While the world seems very different now, the same loving, wise God is here to guide each of us in our own lives and inspire our prayers for the world. The vital point is that no one can be excluded from the blessing of God’s love for all. Christ Jesus invited, “Come unto me, all ye that labour and are heavy laden, and I will give you rest” (Matthew 11:28).

This is a promise for all people at all times, not just for one person or one country, or for any special group of people in some past period of history. Each of us can welcome the Christ, the divine manifestation of God that Jesus brought to light, which strengthens and heals. And we can affirm in our prayers the universality of God’s guidance and love that lifts the burden of great decisions.

Given the diversity of opinions, there’s no way in which the final Brexit outcome can look the way everyone thinks that they want it to look. But the decisionmaking process can be an opportunity for people and nations to gain a greater understanding of how to work together, express more love toward one another, and evidence the continuity of God’s love for all.

You've read  of  free articles. Subscribe to continue.

Dear Reader,

About a year ago, I happened upon this statement about the Monitor in the Harvard Business Review – under the charming heading of “do things that don’t interest you”:

“Many things that end up” being meaningful, writes social scientist Joseph Grenny, “have come from conference workshops, articles, or online videos that began as a chore and ended with an insight. My work in Kenya, for example, was heavily influenced by a Christian Science Monitor article I had forced myself to read 10 years earlier. Sometimes, we call things ‘boring’ simply because they lie outside the box we are currently in.”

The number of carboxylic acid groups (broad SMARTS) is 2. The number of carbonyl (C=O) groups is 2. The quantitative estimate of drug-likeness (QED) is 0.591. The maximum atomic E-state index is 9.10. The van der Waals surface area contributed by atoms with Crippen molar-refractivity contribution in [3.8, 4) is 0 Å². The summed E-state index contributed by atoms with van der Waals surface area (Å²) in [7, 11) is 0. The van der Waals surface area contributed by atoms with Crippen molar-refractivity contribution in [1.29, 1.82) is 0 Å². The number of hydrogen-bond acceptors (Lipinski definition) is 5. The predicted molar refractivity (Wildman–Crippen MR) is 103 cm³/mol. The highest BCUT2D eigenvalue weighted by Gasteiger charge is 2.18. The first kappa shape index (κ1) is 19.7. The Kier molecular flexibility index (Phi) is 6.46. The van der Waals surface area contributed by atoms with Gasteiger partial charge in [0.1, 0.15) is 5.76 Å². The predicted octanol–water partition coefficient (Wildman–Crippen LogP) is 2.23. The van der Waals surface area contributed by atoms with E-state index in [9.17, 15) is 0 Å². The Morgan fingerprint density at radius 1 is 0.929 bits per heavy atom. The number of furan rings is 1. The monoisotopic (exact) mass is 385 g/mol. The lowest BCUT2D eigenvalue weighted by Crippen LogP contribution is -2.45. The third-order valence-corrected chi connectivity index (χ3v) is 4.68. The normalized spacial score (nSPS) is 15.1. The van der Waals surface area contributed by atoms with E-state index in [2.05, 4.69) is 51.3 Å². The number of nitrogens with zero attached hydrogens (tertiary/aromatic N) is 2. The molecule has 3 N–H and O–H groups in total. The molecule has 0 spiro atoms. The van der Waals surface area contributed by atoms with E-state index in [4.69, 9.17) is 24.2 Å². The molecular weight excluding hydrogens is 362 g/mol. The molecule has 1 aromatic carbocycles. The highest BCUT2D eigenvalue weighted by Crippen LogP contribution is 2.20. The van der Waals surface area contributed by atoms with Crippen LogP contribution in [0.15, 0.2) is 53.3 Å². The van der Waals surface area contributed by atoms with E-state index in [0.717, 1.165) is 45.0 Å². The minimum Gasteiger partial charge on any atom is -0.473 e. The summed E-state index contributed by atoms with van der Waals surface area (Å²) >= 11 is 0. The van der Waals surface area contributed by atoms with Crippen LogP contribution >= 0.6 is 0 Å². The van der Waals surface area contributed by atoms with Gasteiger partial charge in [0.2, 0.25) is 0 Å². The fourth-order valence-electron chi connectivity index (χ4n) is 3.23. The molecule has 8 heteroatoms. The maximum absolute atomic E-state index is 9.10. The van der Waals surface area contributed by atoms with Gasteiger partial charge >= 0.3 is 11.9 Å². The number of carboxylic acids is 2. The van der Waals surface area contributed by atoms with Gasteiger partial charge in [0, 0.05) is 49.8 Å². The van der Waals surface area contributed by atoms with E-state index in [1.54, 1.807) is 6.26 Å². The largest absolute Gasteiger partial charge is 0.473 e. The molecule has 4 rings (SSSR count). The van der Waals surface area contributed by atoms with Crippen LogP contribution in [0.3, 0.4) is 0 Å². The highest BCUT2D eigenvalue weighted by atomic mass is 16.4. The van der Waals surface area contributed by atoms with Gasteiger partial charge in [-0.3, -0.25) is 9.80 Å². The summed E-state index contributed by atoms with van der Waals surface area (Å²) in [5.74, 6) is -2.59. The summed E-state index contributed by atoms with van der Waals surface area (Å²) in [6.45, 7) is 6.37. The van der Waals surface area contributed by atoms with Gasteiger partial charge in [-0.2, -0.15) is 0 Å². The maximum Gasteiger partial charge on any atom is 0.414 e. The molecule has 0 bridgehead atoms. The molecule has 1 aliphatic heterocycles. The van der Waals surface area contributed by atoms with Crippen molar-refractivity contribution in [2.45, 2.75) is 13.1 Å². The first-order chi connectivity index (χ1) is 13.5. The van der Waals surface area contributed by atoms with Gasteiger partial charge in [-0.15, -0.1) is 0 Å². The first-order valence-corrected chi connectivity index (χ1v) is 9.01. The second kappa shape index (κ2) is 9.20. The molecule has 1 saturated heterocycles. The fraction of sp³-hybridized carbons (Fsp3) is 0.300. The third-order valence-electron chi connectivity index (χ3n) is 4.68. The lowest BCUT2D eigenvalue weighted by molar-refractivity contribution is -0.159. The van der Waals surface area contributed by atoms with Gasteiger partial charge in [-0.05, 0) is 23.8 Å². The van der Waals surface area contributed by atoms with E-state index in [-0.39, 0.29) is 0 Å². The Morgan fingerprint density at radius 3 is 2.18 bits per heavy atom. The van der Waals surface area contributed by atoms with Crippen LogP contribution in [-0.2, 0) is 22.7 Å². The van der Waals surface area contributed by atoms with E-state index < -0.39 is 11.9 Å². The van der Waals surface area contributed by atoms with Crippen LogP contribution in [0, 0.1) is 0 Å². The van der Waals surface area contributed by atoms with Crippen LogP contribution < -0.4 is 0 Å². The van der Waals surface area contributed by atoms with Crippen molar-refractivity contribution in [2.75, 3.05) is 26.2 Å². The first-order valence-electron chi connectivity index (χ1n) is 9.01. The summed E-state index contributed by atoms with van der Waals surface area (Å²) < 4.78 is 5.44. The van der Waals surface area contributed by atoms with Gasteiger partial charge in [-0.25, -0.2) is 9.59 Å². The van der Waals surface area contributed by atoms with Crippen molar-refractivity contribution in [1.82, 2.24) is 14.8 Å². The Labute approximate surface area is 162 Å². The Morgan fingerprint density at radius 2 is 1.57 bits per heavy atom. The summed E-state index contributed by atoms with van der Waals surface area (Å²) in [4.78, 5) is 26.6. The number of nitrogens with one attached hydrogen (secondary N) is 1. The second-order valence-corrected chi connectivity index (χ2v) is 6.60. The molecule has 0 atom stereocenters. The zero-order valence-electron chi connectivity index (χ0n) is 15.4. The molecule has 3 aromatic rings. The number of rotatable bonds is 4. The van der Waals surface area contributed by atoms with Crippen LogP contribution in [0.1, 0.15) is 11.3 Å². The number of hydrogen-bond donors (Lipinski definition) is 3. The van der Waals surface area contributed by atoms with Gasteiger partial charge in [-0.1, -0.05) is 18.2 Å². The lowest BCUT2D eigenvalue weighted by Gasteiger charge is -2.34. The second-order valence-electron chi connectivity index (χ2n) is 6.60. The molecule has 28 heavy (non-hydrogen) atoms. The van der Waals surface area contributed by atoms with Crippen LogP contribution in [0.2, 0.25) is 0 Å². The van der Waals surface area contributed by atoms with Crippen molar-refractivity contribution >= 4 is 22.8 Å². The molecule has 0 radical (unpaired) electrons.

If you were to come up with a punchline to a joke about the Monitor, that would probably be it. We’re seen as being global, fair, insightful, and perhaps a bit too earnest. We’re the bran muffin of journalism.

But you know what? We change lives. And I’m going to argue that we change lives precisely because we force open that too-small box that most human beings think they live in.

The Monitor is a peculiar little publication that’s hard for the world to figure out. We’re run by a church, but we’re not only for church members and we’re not about converting people. We’re known as being fair even as the world becomes as polarized as at any time since the newspaper’s founding in 1908.

We have a mission beyond circulation, we want to bridge divides. We’re about kicking down the door of thought everywhere and saying, “You are bigger and more capable than you realize. And we can prove it.”

If you’re looking for bran muffin journalism, you can subscribe to the Monitor for $15. You’ll get the Monitor Weekly magazine, the Monitor Daily email, and unlimited access to CSMonitor.com.

QR Code to Thinking differently about Brexit
Read this article in
https://www.csmonitor.com/Commentary/A-Christian-Science-Perspective/2018/1119/Thinking-differently-about-Brexit
QR Code to Subscription page
Start your subscription today
https://www.csmonitor.com/subscribe